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    Welcome from down in the the swamp. I'll just parrot what the others have said. Good luck. Ask all the question you want here and sombody will help you.

  6. #6
    john1911 is offline Junior Member
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    The best way to control recoil is to find a gun that fits your and your wife's hand. When you are fighting just to grip the gun, you have no chance of controlling recoil. Spend as much time as possible holding, if not firing, as many handguns as you can. Find one that fits your hand comfortably and half the battle is won.

  7. #7
    Wandering Man's Avatar
    Wandering Man is offline GM HGF Gold Member
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    Quote Originally Posted by john1911 View Post
    The best way to control recoil is to find a gun that fits your and your wife's hand. When you are fighting just to grip the gun, you have no chance of controlling recoil. Spend as much time as possible holding, if not firing, as many handguns as you can. Find one that fits your hand comfortably and half the battle is won.
    In case you're counting, that would be TWO guns, not ONE. Don't get hung up on finding the ONE PERFECT gun.

    It doesn't exist.

    Multiple guns that are ideal for different purposes do exist.

    BTW: if your wife is kinda iffy about shooting, make sure she wears double hearing protection (you too). Ear plugs coupled with a a head set will make her (and you) more comfortable at the range when your next to someone shooting a large caliber gun. Remind her to remove her earrings (you too?).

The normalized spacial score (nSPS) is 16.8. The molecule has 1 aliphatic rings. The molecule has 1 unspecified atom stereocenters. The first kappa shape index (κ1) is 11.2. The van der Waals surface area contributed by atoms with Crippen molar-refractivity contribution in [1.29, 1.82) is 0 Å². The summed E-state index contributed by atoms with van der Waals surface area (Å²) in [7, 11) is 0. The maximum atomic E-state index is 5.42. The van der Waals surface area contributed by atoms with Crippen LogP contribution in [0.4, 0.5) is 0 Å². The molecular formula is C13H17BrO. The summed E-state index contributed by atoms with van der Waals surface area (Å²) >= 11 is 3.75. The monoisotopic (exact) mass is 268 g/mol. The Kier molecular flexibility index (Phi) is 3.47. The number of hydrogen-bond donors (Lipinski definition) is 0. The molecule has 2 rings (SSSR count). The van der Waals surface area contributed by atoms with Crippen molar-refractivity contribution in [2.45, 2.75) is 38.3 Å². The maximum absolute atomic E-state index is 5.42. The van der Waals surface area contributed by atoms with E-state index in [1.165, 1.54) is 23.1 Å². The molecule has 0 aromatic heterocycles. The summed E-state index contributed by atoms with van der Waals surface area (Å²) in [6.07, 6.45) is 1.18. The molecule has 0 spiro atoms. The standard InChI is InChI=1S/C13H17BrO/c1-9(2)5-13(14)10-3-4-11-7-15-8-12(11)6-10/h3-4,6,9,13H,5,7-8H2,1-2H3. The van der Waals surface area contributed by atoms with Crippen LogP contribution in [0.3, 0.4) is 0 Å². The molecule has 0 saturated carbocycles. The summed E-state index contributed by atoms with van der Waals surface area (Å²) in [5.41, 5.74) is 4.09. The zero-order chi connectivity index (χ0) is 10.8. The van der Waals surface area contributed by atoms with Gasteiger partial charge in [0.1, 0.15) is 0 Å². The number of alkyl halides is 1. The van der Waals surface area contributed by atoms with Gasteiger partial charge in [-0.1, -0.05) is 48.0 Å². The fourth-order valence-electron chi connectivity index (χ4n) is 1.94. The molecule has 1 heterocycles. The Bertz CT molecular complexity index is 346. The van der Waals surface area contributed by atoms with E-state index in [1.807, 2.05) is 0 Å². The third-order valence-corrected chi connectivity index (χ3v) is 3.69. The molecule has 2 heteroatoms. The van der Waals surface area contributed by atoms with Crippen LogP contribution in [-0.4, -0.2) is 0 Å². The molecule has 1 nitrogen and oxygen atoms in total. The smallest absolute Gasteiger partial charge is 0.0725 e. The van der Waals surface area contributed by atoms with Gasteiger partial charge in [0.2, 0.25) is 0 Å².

WM
    Never argue with drunks or crazy people.

  8. #8
    Anxiety.'s Avatar
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    I would say get a .22 if you want one to be plinking only. The other I'd go with a .40. Unless you want them both to be the same caliber which would make sense. Then I'd get either two 9mm's or two .40's. The gun I own is a very inexpensive gun and works very well for both me and the wife. It is a Stoeger Cougar, $319 NIB 9mm. I haven't shot it much but the thing has been absolutely flawless so far.

  9. #9
    spacedoggy's Avatar
    spacedoggy is offline Senior Member
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    Quote Originally Posted by Anxiety. View Post
    Stoeger Cougar, $319 NIB 9mm. I haven't shot it much but the thing has been absolutely flawless so far.
    I don't know why I haven't heard or knew much about the Stoeger Cougar. I love the looks and it's half the price of the Berretta version in the mid 90's. I want one and going to keep an eye out for one. Could not find it on buds or mags at cdnn. What do you think of it Anxiety? and do you know where to get extra mags?

  10. #10
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    spacedoggy, I've inquired about the Stoeger Couger, also. According to the local dealer who carries them, they weren't selling, so that's why Beretta dropped them. They also seem to have a lot of parts which makes cleaning a "bear".
    Here's the web site: http://www.stoegerindustries.com/fir...cougar8000.tpl It seems the Couger was designed around the .40 S&W, then retrofitted for the 9mm.
    On another topic, I too, am (was in the 70's) a card carrying Bozo # 077-51. We were a group in college, who mostly ragged on the jocks. We also held a fundraiser for a local charity. Remember this line? "We're All Bozos On This Bus". (Firesign Theater)
    Anyway, if I ever decide to get into the .40 S&W, I would consider the Couger, but only as a range gun. It's rotating bbl design suposedly helps to reduce the felt recoil of that round.